Iraq, Syria’s Kurdish leader condemn attack on airport

BAGHDAD (AP) – The commander of the main U.S.-backed force in Syria and Iraq’s presidency Saturday condemned what they say was a Turkish attack on an airport in northern Iraq.

Iraq’s presidency called the late Friday explosion in northern Iraq’s semi-autonomous Kurdish region a “flagrant aggression against Iraq and its sovereignty” in the area. It called on Turkey to issue a formal apology, saying it should not continue “terrorizing” Iraqis in the north.

A representative of the Turkish defense ministry said he had no information about the incident.

Turkey has spent years fighting Kurdish militants in its east and large Kurdish communities live in neighboring Iraq and Syria, where they have a degree of self-rule. Turkey considers the main Kurdish militia in northeast Syria an ally of the outlawed Kurdistan Workers’ Party, or PKK. The PKK has for decades waged an insurgency within Turkey.

On Saturday, Iraq’s National Security Adviser Qasim al-Araji, heading a high-level security delegation, arrived in Suleimanyah to discuss the issue with local officials, the state news agency reported.

The Syrian Observatory for Human Rights, a U.K.-based opposition war monitor, and some local media reported Friday that the explosion next to the Suleimaniyah International Airport was a Turkish drone attack targeting Mazloum Abdi, the leader of the Syrian Democratic Forces.

The blast came days after Turkey closed its airspace to flights to and from the airport, citing an alleged increase in Kurdish militant activity threatening flight safety. The airport’s security directorate said an explosion took place near the fence surrounding the airport causing a fire but no injuries.

Officials with the SDF and the Kurdish regional government in northeast Syria said Abdi was not in Suleimaniyah at the time and was not the target of an attack. Abdi in a tweet Saturday did not mention whether he thought he was targeted.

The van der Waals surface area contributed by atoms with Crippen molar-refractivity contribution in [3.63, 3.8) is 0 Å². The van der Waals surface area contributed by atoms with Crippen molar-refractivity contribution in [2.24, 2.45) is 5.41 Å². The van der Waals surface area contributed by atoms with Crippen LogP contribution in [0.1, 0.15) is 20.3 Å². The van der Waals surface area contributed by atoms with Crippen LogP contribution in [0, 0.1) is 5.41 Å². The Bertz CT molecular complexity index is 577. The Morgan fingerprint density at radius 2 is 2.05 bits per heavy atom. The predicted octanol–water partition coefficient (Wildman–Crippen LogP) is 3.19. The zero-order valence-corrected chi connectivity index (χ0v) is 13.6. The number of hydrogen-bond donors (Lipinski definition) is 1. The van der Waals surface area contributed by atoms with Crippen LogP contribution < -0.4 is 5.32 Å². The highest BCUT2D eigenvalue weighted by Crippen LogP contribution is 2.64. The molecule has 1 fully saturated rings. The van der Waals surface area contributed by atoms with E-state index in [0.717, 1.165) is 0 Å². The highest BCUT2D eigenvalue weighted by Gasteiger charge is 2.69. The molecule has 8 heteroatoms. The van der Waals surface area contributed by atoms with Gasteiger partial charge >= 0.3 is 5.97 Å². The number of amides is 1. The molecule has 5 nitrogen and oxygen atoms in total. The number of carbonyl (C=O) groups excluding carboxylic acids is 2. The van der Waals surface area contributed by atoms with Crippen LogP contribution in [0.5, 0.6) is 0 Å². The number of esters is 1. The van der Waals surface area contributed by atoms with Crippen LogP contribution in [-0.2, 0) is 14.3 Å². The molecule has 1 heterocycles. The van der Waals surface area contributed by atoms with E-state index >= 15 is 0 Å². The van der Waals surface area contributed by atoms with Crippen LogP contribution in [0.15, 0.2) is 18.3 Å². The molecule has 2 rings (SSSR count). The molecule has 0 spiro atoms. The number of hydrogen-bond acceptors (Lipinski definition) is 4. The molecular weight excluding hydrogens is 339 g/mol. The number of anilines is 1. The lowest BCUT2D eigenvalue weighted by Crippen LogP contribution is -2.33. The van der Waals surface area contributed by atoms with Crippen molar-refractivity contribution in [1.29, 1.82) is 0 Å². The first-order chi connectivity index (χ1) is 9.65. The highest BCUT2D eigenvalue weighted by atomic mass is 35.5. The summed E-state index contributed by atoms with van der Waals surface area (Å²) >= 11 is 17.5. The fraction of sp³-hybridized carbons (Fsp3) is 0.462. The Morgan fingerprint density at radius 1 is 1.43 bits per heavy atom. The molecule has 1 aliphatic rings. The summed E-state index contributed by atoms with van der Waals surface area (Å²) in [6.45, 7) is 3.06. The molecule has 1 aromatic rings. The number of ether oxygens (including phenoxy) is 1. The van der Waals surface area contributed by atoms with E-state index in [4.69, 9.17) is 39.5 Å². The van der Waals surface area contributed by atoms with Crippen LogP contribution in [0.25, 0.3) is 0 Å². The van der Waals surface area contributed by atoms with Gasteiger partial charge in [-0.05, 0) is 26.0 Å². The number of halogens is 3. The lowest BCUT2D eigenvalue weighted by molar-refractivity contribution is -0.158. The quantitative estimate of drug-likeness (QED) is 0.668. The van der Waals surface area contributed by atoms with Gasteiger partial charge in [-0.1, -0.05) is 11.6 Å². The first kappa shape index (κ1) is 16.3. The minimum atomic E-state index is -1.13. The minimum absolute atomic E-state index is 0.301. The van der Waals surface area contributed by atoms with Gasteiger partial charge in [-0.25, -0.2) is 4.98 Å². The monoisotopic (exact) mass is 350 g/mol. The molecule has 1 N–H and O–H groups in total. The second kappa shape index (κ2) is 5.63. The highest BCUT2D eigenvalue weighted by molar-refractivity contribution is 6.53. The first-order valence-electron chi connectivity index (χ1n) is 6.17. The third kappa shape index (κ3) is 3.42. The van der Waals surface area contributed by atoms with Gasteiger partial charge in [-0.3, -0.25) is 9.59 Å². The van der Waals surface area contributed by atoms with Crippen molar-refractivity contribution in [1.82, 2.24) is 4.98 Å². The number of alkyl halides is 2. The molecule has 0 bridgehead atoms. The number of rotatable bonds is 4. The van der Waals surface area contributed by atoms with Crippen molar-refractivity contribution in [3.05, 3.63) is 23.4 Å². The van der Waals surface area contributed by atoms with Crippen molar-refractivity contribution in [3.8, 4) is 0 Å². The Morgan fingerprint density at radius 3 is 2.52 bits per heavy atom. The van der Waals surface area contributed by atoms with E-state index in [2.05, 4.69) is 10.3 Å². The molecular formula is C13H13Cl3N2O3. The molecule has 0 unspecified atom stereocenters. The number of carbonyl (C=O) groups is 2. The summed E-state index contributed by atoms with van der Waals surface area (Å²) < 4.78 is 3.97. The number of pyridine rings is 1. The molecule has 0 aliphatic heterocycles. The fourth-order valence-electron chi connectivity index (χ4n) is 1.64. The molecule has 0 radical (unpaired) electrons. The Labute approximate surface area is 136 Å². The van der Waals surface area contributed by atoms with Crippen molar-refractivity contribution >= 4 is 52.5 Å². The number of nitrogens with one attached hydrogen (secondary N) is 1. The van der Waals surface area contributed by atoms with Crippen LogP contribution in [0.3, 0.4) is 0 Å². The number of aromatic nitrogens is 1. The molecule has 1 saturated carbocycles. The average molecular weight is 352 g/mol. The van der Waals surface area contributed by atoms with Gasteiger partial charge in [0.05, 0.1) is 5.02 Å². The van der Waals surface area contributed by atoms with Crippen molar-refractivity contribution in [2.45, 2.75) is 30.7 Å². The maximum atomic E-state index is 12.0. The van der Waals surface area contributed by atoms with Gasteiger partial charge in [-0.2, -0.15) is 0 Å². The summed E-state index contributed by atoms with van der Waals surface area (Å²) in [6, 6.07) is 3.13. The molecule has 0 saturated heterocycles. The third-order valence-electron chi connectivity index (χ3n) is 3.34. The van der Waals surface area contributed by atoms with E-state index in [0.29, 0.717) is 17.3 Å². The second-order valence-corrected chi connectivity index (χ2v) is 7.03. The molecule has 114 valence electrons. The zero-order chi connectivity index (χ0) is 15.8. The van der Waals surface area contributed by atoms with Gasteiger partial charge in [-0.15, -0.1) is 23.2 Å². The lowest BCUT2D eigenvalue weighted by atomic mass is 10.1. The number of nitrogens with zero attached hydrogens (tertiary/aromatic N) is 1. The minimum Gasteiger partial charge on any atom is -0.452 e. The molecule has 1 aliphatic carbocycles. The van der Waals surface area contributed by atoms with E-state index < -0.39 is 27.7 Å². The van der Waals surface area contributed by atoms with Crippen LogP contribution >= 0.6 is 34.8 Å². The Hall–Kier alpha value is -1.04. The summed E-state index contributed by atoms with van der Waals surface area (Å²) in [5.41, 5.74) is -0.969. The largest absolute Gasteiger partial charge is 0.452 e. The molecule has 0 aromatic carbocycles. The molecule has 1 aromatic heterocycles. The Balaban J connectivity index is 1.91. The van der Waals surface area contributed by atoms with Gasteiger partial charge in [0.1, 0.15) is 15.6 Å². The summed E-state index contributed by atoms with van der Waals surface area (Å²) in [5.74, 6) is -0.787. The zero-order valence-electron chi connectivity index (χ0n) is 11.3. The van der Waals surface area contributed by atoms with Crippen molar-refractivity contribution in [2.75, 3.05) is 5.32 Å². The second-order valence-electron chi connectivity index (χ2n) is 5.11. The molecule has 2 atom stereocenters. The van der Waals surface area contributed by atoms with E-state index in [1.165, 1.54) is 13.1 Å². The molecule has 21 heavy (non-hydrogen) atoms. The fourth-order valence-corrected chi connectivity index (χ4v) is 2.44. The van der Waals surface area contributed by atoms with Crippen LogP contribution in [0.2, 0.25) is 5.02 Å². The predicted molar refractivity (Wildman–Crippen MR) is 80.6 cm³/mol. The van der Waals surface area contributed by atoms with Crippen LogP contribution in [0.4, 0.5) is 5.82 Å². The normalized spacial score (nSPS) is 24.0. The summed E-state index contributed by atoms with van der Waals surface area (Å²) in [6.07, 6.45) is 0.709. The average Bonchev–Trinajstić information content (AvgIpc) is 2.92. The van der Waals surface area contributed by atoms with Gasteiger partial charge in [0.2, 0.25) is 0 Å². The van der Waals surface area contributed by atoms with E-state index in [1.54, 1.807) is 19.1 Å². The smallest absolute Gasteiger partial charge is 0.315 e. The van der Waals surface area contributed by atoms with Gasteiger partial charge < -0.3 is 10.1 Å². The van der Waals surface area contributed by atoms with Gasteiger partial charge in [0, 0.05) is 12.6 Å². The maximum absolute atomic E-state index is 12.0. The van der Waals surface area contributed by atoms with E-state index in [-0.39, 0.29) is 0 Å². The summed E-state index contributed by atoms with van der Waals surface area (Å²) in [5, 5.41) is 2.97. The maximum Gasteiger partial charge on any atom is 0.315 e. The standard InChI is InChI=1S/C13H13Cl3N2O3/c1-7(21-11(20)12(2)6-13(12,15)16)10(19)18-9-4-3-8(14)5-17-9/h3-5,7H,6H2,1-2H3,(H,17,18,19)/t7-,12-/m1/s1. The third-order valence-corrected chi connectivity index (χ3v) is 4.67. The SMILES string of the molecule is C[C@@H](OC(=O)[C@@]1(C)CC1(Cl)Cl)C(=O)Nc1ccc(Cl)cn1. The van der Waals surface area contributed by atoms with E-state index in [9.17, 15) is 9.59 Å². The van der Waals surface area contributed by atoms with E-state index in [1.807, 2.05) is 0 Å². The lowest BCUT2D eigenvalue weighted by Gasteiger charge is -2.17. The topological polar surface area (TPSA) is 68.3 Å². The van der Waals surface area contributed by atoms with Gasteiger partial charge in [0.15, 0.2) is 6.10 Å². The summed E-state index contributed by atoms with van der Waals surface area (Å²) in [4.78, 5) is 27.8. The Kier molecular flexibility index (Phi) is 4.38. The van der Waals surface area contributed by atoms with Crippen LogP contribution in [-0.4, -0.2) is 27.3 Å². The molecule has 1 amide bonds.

Rami Abdurrahman, who heads the Syrian Observatory, said Saturday that Abdi was not directly targeted but was near the airport holding a meeting with Kurdish officials when the Turkish military carried out the attack.

Retired U.S. Col. Myles B. Caggins III, a senior non-resident fellow at the U.S.-based New Lines Institute for Strategy, said the missile targeted a convoy carrying leaders of the Syrian Democratic Forces as well as U.S. advisers to the Kurdish-led force.

“Turkey sent a warning shot. A deadly and dangerous and provocative warning shot when it fired a missile at the convoy,” he said.

Caggins added that it appears Turkey was sending a warning to both the United States and Iraqi Kurds to stop supporting the SDF. He added that Turkey is likely to continue such attacks “with impunity” because it says the SDF is aligned with the PKK and “therefore Turkey feels justified in targeting” the SDF.

A statement from the Iraqi Kurdish regional government in Iraq on Friday appeared to blame local authorities in Suleimaniyah. It accused them of provoking an attack on the airport and using “government institutions” for “illegal activities.”

The regional government, with its seat in Irbil, is primarily controlled by the Kurdistan Democratic Party, while Suleimaniyah is a stronghold of the rival Patriotic Union of Kurdistan.

Qubad Talabani, deputy prime minister of the regional government and a member of the PUK, rejected the regional government statement that appeared to cast blame on his party. He said the statement “represents only one party … and cannot speak for the entire government.”

“We strongly condemn the targeting of Suleimaniyah airport by Turkey,” Abdi tweeted Saturday, adding that the Patriotic Union of Kurdistan’s support for “their brothers in Syria is bothering Turkey.”

Abdi vowed that Syria’s Kurds “will continue with their principle relations with our brothers and allies in Suleimaniyah and we stand united against these violations.”

Caggins said he expects that the leaders of Turkey are emboldened by their ability to conduct cross-border strikes into Syria and into Iraq because the only response has been a “little bit of finger wagging and minor protest from Baghdad and Damascus and Washington.”


Associated Press writer Bassem Mroue contributed to this report from Beirut.

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